bits-511 released with these changes:
BITS now logs all of the output from Python-based tests to an in-memory log. BITS has a new top-level menu "View and Save Log", from which you can review the log, clear it, or save it as a new ACPI table with signature BITS. Yes, BITS has the ability to save log output now. And there was much rejoicing.
The log includes all output generated from Python scripts in BITS. It does not include non-Python output. Over time, as more of BITS migrates to Python, the log will become more complete.
Saving the log will add a new ACPI table with signature BITS, which will exist only until you next boot the system. That table consists of an ACPI header followed by the log file as plain text. To access the log and save it to disk:
- Boot any OS which can write to disk.
- Dump the ACPI table with signature BITS to a file.
- Strip off the ACPI header (the first 36 bytes).
Under Linux, you can save the log data with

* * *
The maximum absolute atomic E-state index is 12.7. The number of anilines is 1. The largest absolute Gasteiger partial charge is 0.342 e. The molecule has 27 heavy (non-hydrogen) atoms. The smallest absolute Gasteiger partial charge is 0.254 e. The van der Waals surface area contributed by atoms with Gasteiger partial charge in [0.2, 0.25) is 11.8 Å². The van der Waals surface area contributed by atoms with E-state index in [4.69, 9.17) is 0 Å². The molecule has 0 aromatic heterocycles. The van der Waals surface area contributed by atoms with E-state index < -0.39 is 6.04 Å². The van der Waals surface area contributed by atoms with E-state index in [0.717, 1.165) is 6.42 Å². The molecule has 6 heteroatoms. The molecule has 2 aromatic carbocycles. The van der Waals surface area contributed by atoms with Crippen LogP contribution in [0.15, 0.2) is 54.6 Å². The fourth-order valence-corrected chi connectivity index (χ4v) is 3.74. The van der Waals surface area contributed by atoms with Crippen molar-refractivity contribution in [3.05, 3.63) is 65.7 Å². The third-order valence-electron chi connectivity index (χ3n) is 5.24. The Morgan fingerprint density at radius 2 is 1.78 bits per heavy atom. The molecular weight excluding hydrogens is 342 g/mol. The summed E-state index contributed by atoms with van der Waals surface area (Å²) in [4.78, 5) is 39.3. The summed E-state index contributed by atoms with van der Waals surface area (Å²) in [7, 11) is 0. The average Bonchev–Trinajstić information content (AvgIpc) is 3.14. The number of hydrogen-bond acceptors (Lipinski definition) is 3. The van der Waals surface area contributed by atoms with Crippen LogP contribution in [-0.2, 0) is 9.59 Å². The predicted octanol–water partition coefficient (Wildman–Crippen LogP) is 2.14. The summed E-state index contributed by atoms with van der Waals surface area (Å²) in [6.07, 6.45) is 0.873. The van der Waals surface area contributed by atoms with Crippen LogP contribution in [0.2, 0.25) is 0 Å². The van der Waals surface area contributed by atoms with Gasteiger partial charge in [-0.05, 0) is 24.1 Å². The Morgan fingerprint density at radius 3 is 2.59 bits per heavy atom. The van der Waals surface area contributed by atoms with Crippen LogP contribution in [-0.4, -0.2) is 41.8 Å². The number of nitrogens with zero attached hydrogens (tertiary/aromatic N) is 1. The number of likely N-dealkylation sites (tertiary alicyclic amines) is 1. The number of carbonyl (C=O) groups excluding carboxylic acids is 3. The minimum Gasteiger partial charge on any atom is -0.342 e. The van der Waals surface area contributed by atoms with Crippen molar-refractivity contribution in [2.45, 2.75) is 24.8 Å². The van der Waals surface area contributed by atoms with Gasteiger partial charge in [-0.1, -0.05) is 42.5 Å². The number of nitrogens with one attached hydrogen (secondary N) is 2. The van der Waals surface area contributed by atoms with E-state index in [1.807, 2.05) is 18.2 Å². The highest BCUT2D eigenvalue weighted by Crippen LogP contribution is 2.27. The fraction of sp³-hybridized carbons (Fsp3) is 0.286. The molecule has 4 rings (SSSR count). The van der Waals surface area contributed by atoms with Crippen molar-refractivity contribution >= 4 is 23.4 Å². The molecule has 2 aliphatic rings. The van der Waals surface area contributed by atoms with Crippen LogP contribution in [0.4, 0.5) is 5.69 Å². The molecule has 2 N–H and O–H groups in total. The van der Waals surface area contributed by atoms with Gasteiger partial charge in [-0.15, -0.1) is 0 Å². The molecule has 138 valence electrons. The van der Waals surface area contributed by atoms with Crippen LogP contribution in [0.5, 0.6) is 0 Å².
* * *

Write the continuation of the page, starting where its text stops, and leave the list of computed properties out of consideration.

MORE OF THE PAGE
dd as root:
dd if=/sys/firmware/acpi/tables/BITS bs=1 skip=36 of=bits.log
BITS now implements a new GRUB device,
(python), which can expose arbitrary
data from Python (inspired by FUSE). This allows any GRUB command which
operates on files to operate on arbitrary data provided by Python. It's
almost like having a writable filesystem. The new log mechanism uses this
filesystem, exposing the plain-text log as
(python)/log and the version with
an ACPI table header as
(python)/acpilog. Other future possibilities
- Dynamic menus:
- Dynamic initramfs:
Python code can add new files to the filesystem via the new function
bits.pyfs_add. Be creative!
Other changes in this release:
Improve the ACPI processor display to show sockets and ACPI scopes. This helps detect systems which do not properly group all the processors from a single socket in a common ACPI scope; this may become a test in future versions of BITS.
Fix ACPI OS selection menu to use functions exposed from the acpi module and not the bits module
Add the standard Python contextlib module.
Compile Python's built-in modules with docstrings. pydoc on built-in Python modules should now be more informative.